Re: simple questions

> >>   4) This python/perl is needed because
> >> some of my e-mails are html-entity, quoted-printable, 8-bit,
> >> iso-8859-2, utf-8  encoded and so on.
> >> I guess this is not a problem for Beagle at all, ie it can search
> >> in any e-mail no mattter how it is encoded.
> >> What about the attached files?
> >
> > If you throw email files (containing single emails, maildir style) to
> > beagle, it knows how to index emails. Also beagle will take care of
> > the attachments itself. Sometimes there is a problem in determining
> > the mimetype of email files, instead of message/rfc822 they are
> > recognized as text files by our mime type sniffer. So, if you can
> > somehow ensure that the files that are sent to beagle have the
> > mimetype explicitly set to message/rfc822, beagle will correctly index
> > them for you.
> Interesting: does this happen implicitly within the file crawler
> (i.e. not the other backends), or explicitly via the other backends (say
> the KMailQueryable)? Because if it's implicit, might as well back out
> whatever I'm doing for the Gnus backend and work on MIME type
> detection. :)

[Long email warning]

(There is a wiki page which might be helpful

The tedious work of "extracting data" from the physical files (or embedded 
files in files like attachments) is done by the drones aka Filters.
The work of "finding data" to index from who_knows_which_weird_location and 
maintaining state of data of some application (e.g. which mails are deleted 
in mbox-based Mail apps, deleted emails are not immediately deleted from the 
disk) is done by smart agents aka Backends.

Though possible, rarely any Backend extracts indexable data from any file. 
They merely set up a request to the filters to index a physical file (as you 
have done in the Gnus backend). So, there is a generic Mail filter which can 
index all message/rfc822 emails. This is used by the Files backend to index 
any email messages it finds on the disk and by all the mail backends. The 
reason specialized mail backends exist is because they want to maintain/index 
some additional information not handled by the generic files backend. 
Typically the mail backends use some app some information.

So, the files backend can perfectly index any email files. There are three 
general problems with this:
1) Sometime mimetype detection misses a valid mail file and marks it as text. 
We use xdgmime mimetype detection and the issue arises because some mail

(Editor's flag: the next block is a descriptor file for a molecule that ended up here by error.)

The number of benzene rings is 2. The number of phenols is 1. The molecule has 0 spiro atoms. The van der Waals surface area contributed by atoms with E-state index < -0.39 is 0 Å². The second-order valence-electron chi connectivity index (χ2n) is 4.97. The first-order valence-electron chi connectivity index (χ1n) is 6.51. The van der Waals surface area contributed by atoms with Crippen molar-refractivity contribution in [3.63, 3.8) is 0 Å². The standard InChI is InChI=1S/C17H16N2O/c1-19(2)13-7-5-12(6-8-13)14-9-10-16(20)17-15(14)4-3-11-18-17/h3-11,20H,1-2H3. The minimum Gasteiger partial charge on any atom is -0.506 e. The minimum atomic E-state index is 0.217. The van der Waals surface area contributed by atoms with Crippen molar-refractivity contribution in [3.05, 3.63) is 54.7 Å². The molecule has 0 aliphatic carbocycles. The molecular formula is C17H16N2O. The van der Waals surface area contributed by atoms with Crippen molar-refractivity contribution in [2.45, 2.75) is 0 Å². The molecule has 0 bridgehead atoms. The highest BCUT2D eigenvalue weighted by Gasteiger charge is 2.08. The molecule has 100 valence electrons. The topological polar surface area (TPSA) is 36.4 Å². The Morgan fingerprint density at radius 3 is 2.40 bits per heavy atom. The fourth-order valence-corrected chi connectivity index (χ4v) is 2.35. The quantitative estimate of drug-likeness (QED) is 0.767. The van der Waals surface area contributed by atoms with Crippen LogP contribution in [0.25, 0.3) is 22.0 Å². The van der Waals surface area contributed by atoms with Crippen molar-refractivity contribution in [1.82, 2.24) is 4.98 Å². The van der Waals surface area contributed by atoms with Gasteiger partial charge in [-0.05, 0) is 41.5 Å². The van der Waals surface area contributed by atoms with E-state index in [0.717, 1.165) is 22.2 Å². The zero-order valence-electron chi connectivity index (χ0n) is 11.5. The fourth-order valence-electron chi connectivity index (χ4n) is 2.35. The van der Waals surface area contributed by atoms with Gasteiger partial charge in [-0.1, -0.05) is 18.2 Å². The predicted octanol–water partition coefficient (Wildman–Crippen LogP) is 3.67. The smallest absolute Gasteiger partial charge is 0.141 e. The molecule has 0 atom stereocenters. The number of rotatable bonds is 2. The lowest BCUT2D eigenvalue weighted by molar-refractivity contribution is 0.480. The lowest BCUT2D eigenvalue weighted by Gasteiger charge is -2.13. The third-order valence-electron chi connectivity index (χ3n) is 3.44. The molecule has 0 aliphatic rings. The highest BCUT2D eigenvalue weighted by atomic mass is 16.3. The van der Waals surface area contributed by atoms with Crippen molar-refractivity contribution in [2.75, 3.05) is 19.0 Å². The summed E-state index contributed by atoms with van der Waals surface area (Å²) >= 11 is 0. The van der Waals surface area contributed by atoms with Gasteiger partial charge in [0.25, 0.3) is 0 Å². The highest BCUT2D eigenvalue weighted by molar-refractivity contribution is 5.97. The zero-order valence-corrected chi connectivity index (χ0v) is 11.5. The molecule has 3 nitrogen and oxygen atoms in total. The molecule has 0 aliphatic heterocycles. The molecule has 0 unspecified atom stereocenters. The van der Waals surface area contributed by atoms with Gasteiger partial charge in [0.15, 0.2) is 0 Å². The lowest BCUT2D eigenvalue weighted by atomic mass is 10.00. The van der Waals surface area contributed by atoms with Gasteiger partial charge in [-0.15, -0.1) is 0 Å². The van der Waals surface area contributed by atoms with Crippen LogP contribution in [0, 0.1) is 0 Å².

clients add a different than expected first line in the mail message. xdgmime 
checks the first line to detect mail message.
2) Once an email is found as a search result, what to do when a user clicks on 
it ? If the emails come from kmail or evolution or t-bird backends, 
beagle-search knows which application to open. For emails on the disk, I am 
not sure what to do.
3) Sometimes additional email-client specific information could be useful 
information. E.g. in the gnus backend you are writing, the information about 
the folder name is something that the files backend will never be able to 
give you. Also, if you are able to parse the .overview files (or whatever 
other gnus specific state files), generally they contain useful information 
which is useful to report to the end-user. The files backend will never be 
able to report such information.

In a sense the mail backend is a specialized files backend. I would still 
encourage you to work on a gnus backend. But if you want a quick working 
solution, you can just use the files backend to index those email files. In 
case beagle is not able to detect the mimetypes properly, you can get away 
with writing an empty FilterGnus, subclassed from FilterMail, with
AddSupportedFlavor (new FilterFlavor ("file:///path/to/~/Mail/*", null, 

This will force all files in ~/Mail/* to be indexed using FilterGnus and thus 
use FilterMail. Warning: If there is any non mail file in ~/Mail, the Mail 
filter might crash! You have been warned.

- dBera

Debajyoti Bera @
beagle / KDE fan
Mandriva / Inspiron-1100 user

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